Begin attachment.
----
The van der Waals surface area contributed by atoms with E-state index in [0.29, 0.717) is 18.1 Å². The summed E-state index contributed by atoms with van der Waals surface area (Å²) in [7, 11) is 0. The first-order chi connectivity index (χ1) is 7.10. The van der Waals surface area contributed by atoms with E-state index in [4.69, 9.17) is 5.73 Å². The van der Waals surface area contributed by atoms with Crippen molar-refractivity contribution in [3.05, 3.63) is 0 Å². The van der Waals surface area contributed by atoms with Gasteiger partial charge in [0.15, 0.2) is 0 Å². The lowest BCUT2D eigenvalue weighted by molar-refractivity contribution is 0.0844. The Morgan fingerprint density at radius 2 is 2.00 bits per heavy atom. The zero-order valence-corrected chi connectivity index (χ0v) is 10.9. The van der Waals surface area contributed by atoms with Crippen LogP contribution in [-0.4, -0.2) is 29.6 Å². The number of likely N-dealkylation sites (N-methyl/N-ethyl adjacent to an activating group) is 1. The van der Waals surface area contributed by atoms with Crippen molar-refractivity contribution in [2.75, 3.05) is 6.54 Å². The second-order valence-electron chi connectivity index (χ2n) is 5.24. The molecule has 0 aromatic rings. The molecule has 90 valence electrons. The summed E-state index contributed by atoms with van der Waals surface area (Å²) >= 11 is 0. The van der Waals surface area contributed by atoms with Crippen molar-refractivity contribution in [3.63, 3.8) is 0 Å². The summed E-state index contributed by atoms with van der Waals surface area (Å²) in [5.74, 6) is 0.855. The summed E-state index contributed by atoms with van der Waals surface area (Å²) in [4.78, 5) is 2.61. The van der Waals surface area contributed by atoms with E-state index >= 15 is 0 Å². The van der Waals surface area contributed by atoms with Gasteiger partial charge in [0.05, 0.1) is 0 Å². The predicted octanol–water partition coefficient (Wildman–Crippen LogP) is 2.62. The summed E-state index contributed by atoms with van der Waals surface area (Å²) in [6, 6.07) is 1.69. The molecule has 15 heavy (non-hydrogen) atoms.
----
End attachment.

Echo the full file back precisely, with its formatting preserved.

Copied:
The van der Waals surface area contributed by atoms with E-state index in [0.29, 0.717) is 18.1 Å². The summed E-state index contributed by atoms with van der Waals surface area (Å²) in [7, 11) is 0. The first-order chi connectivity index (χ1) is 7.10. The van der Waals surface area contributed by atoms with E-state index in [4.69, 9.17) is 5.73 Å². The van der Waals surface area contributed by atoms with Crippen molar-refractivity contribution in [3.05, 3.63) is 0 Å². The van der Waals surface area contributed by atoms with Gasteiger partial charge in [0.15, 0.2) is 0 Å². The lowest BCUT2D eigenvalue weighted by molar-refractivity contribution is 0.0844. The Morgan fingerprint density at radius 2 is 2.00 bits per heavy atom. The zero-order valence-corrected chi connectivity index (χ0v) is 10.9. The van der Waals surface area contributed by atoms with Crippen LogP contribution in [-0.4, -0.2) is 29.6 Å². The number of likely N-dealkylation sites (N-methyl/N-ethyl adjacent to an activating group) is 1. The van der Waals surface area contributed by atoms with Crippen molar-refractivity contribution in [2.75, 3.05) is 6.54 Å². The second-order valence-electron chi connectivity index (χ2n) is 5.24. The molecule has 0 aromatic rings. The molecule has 90 valence electrons. The summed E-state index contributed by atoms with van der Waals surface area (Å²) >= 11 is 0. The van der Waals surface area contributed by atoms with Crippen molar-refractivity contribution in [3.63, 3.8) is 0 Å². The summed E-state index contributed by atoms with van der Waals surface area (Å²) in [5.74, 6) is 0.855. The summed E-state index contributed by atoms with van der Waals surface area (Å²) in [4.78, 5) is 2.61. The van der Waals surface area contributed by atoms with E-state index >= 15 is 0 Å². The van der Waals surface area contributed by atoms with Gasteiger partial charge in [0.05, 0.1) is 0 Å². The predicted octanol–water partition coefficient (Wildman–Crippen LogP) is 2.62. The summed E-state index contributed by atoms with van der Waals surface area (Å²) in [6, 6.07) is 1.69. The molecule has 15 heavy (non-hydrogen) atoms.